Making human-like pig livers to try to ease organ shortages

In an effort to ease the country’s organ shortage, scientists are transforming pig livers to look and act like humans.

Workers in a suburban Minneapolis lab dissolve the pig cells that powered the organ, leaving ghostly, semi-translucent scaffolds floating in large jars. To complete the metamorphosis, they infuse those shells with human cells from donated livers that were not transplanted.

The process is highly experimental, but maker Miromatrix is ​​making plans for first-step human trials — an experiment outside a patient’s body to see how well a bioengineered liver can filter blood.

“We’re basically regrowing the organ,” said Jeff Ross, CEO of Miromatrix. “Our bodies will no longer see it as a pig organ.”

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A technician replaces the medium in a bioreactor containing pig kidneys at a Micromatrix laboratory on Tuesday, Dec.  8, 2022, in Eden Prairie, Minnesota.

A technician replaces the medium in a bioreactor containing pig kidneys at a Micromatrix laboratory on Tuesday, Dec. 8, 2022, in Eden Prairie, Minnesota.
(AP Photo/Andy Clayton-King)

Miromatrix plans the first human trial of a bioengineered organ to begin testing sometime in 2023.

The initial experiment will be outside the patient’s body if the Food and Drug Administration agrees. Researchers would place a human-turned-pig liver next to a hospital bed to temporarily filter the blood of someone whose liver has suddenly failed. And if this new “liver assist” works, it would be a critical step toward eventually attempting a bioengineered organ transplant, most likely a kidney.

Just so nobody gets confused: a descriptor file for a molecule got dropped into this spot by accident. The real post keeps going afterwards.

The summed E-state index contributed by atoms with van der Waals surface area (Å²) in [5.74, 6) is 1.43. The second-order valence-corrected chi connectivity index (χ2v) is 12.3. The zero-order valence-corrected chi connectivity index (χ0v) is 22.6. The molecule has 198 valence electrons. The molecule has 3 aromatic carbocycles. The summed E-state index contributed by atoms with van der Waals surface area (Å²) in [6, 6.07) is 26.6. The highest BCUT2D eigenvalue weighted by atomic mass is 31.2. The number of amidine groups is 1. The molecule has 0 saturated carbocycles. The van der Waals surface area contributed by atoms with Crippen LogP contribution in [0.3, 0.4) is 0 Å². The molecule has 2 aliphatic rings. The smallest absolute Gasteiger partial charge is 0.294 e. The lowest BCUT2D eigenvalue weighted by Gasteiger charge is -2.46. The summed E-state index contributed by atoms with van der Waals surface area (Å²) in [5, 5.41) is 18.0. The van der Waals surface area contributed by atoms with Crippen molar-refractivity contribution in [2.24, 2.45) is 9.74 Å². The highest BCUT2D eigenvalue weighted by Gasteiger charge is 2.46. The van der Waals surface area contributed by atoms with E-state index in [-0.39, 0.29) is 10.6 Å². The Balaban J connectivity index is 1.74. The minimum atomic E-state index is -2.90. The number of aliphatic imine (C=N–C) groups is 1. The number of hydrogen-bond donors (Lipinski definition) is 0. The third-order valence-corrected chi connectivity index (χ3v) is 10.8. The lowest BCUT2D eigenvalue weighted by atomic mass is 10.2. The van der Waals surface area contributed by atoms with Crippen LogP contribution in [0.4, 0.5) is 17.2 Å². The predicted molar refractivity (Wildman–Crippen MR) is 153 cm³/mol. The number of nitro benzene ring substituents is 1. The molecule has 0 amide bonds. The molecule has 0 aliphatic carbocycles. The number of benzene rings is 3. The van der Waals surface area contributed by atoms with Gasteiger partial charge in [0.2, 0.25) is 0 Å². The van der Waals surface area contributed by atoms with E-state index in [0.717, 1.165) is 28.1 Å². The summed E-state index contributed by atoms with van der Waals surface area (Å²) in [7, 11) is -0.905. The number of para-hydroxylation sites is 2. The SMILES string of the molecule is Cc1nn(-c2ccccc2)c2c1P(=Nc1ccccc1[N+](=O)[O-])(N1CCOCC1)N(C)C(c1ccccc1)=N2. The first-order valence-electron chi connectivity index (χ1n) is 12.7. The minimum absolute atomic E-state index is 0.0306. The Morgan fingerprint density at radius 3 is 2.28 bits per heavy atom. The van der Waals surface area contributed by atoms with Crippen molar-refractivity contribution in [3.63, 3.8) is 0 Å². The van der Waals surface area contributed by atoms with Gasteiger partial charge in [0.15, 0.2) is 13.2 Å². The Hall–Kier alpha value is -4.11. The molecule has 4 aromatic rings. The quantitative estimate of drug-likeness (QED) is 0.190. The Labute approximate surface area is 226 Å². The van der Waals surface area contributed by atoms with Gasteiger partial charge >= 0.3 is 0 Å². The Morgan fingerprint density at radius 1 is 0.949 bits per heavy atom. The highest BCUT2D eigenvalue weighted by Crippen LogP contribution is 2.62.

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A pork liver that has been "disappeared" is performed by a technician in a Micromatrix laboratory on Tuesday, December.  8, 2022, in Eden Prairie, Minnesota.  The first step for workers at this suburban Minneapolis lab is to shampoo off the pig cells that have made the organ do its job, their color gradually fading as the cells they dissolve and are removed.  What remains is a rubbery scaffolding, a honeycomb structure of the liver, its blood vessels now empty.

A technician at a Micromatrix lab has a pig liver that was “de-sealed” on Tuesday, December. 8, 2022, in Eden Prairie, Minnesota. The first step for workers at this suburban Minneapolis lab is to shampoo off the pig cells that have made the organ do its job, their color gradually fading as the cells they dissolve and are removed. What remains is a rubbery scaffolding, a honeycomb structure of the liver, its blood vessels now empty.
(AP Photo/Andy Clayton-King)

“It all sounds like science fiction, but it has to start somewhere,” said Dr. Sander Florman, head of transplantation at Mount Sinai Hospital in New York, one of several hospitals already planning to participate in the liver-assistance study. “That’s probably more of a near future than xenotransplantation,” or the direct implantation of animal organs into people.

A label on a bioreactor indicates it contains a pig kidney at a Micromatrix lab on Tuesday, Dec.  8, 2022, in Eden Prairie, Minnesota.

A label on a bioreactor indicates it contains a pig kidney at a Micromatrix lab on Tuesday, Dec. 8, 2022, in Eden Prairie, Minnesota.
(AP Photo/Andy Clayton-King)

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More than 105,000 people are on the US waiting list for an organ transplant. Thousands of people will die before it’s their turn. Thousands more don’t even make the list, which is considered too far.

“The number of organs we have available will never be able to meet the demand,” said Dr. Amit Tevar, a transplant surgeon at the University of Pittsburgh Medical Center. “That’s our frustration.”

The Associated Press contributed to this report.

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